Partial Hospitalization Program (PHP)

Partial hospitalization programs (PHP) are an intensive form of addiction treatment with similar programs to inpatient care. However, at the end of the sessions you are able to return home. Many people live in sober living while attending a PHP in order to remain in a clean and sober environment throughout their day.

PHP programming usually lasts for six hours per day, five days per week. Some people find them preferable to inpatient care due to the lower cost. Since you do not stay overnight, the pricing is usually much more affordable than inpatient care.

Intensive Outpatient Program (IOP)

Intensive outpatient programs (IOP) are a less time-intensive form of PHP. The two are often confused as both occur on an outpatient basis, but IOP takes up much less time during the week. Programming is usually around three hours per day, three to five days per week, for a total of nine hours of treatment weekly.

IOP uses individual and group therapy sessions with an emphasis on education, trigger management and relapse prevention. Often offered in the evenings, IOP is a great option for anyone who attends school or works full time during the day. They are usually favorable due to being much more affordable than either inpatient rehab or IOP.

doctor recommending addiction treatment to patient

Drug and Alcohol Counseling

Drug and alcohol counseling takes place on an individual basis with a certified counselor or therapist who specializes in addiction and alcoholism. Counseling is usually in hour-long sessions offered as frequently or infrequently as you like. There is generally no requirement on the amount of sessions you must attend unless you are in an aftercare treatment plan.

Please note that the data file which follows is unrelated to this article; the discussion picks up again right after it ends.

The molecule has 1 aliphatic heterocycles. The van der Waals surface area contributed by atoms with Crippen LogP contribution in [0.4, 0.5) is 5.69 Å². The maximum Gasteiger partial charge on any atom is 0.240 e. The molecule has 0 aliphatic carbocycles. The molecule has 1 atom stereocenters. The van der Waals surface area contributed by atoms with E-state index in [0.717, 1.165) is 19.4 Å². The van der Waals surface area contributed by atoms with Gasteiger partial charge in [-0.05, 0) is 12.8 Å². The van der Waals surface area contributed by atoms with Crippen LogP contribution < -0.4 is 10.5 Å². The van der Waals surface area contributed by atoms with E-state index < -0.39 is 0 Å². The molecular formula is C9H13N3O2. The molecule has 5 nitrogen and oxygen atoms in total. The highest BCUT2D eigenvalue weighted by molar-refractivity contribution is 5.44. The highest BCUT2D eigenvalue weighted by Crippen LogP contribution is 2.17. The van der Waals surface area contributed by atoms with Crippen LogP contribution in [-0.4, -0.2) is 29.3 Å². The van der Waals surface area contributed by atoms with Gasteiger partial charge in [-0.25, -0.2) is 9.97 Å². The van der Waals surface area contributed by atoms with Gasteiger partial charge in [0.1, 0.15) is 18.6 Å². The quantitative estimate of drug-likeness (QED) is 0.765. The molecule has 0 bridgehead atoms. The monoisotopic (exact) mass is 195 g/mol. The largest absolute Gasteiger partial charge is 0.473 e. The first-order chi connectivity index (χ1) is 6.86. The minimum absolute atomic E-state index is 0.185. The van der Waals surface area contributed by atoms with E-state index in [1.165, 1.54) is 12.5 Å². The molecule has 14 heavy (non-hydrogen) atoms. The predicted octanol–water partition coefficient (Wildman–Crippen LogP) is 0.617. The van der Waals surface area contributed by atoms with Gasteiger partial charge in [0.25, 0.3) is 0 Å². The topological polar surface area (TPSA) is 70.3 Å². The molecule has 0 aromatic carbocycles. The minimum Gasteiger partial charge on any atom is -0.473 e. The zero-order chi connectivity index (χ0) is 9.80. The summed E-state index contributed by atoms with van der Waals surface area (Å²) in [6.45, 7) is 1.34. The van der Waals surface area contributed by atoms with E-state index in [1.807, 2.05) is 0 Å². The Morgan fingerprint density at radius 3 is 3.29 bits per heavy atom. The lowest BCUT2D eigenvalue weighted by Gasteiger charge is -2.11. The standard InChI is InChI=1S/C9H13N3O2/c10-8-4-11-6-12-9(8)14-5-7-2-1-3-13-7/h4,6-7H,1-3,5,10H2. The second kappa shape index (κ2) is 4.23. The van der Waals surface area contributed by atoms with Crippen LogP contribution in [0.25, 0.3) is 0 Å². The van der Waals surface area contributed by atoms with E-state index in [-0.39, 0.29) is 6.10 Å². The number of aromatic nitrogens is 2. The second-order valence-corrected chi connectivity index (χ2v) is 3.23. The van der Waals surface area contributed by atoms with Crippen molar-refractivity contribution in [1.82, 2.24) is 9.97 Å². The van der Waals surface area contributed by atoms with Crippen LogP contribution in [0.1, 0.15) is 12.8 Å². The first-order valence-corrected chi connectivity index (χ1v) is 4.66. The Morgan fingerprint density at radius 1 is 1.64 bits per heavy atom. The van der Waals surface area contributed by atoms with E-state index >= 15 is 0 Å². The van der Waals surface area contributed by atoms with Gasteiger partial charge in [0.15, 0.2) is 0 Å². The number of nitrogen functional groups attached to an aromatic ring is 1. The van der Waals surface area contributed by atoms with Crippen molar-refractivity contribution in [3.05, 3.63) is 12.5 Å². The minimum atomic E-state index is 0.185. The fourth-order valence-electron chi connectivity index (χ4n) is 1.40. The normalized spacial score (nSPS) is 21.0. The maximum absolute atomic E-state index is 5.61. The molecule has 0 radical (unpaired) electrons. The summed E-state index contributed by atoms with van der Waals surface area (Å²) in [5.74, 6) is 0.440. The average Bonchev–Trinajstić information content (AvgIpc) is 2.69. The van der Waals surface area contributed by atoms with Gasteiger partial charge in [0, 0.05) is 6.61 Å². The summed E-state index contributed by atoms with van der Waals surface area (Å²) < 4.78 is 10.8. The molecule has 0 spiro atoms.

In drug and alcohol counseling, you and your therapist will focus on how to manage your specific triggers. You will work through situations in your everyday life that bring up old behaviors or feelings. Additionally, you will develop ways to prevent relapse and maintain strong, long-term recovery.

Of all the treatment levels, drug and alcohol counseling is the most affordable option. As you receive much less treatment in counseling, it works best as a follow-up to a more intensive option such as inpatient or outpatient care.

Whichever option you select, addiction treatment can be a great first step in getting sober. While not every addict or alcoholic needs or will opt for medical treatment, it is beneficial. In group-based programs you join a community of like-minded individuals working toward your same goals. But whether you seek medical treatment or other therapy, any level of treatment can be the foundation for the life of health and happiness that you truly deserve.

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Understanding the 5 Levels of Addiction Treatment
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Understanding the 5 Levels of Addiction Treatment was last modified: July 20th, 2017 by The Recovery Village